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DEPRESSION AND ANHEDONIA

Anhedonia - the inability to feel pleasure from normally pleasurable experiences - is a primary sign of depression and a feature of schizophrenia. Unlike those of us who have our bad days but cheer up when given tea and sympathy (or something equivalent), people with anhedonia remain unable to feel enjoy experiences which they may otherwise find pleasurable.

In the Clinical Neuroscience Research Centre, a study of anhedonia is exploring brain regions that respond to a range of emotive stimuli. Researchers are showing film clips and slides to invoke emotions in people while they are undergoing an fMRI scan.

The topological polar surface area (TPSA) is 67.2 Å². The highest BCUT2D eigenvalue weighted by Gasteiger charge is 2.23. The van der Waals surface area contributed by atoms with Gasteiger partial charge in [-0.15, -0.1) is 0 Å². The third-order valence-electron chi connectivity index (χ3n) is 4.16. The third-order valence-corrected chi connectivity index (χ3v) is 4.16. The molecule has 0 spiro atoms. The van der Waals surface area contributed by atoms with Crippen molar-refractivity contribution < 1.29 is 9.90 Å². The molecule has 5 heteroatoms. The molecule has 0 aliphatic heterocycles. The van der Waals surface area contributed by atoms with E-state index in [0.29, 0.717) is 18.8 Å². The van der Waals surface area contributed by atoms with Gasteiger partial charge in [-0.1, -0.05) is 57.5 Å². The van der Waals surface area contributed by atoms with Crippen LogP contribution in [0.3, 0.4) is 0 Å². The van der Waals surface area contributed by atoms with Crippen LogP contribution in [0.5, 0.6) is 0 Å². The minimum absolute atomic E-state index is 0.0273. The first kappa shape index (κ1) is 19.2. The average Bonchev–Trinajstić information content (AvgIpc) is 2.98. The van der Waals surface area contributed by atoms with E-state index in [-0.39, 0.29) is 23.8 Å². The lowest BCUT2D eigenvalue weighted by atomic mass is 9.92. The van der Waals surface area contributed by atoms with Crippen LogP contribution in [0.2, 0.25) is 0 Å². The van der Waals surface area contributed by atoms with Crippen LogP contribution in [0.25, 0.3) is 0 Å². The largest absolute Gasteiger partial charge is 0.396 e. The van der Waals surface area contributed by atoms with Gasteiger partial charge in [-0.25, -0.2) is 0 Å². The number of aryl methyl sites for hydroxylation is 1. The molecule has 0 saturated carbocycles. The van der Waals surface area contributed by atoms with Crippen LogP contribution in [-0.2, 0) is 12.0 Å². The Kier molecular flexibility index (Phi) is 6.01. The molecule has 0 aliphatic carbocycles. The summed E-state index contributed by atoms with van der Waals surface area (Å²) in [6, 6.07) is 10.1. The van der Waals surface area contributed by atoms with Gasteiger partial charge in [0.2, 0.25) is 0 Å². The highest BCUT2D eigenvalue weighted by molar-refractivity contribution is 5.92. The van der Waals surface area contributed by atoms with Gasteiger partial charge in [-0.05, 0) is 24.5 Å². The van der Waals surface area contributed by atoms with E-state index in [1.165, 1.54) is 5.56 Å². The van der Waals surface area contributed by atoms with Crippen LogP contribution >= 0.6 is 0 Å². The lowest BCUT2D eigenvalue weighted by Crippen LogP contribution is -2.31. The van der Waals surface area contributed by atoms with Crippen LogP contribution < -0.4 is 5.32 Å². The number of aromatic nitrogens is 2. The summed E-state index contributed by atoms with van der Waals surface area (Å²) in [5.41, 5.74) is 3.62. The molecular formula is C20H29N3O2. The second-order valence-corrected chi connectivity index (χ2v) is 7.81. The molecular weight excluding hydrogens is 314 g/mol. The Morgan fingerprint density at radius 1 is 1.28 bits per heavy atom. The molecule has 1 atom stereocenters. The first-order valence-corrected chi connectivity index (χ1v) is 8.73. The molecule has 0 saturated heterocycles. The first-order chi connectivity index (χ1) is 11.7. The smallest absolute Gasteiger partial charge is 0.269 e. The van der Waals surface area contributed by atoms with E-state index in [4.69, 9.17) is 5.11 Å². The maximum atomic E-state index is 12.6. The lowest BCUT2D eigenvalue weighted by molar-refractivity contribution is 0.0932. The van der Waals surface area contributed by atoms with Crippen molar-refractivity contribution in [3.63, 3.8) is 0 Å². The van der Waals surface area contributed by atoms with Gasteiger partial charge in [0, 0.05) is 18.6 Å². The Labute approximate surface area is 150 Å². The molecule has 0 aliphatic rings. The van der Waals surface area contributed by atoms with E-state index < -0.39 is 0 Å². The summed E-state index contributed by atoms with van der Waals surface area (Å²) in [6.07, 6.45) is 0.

If people with depression and anhedonia will show difference patterns of activity from those who respond positively to the images, it could give us some clues to the 'pleasure response' in the brain. Finding the neural correlates of depression may also help to distinguish people with clinical depression from people who are feeling just a little unhappy. In terms of treatment, it may lead to the development of more targeted therapies and ways of predicting treatment responses.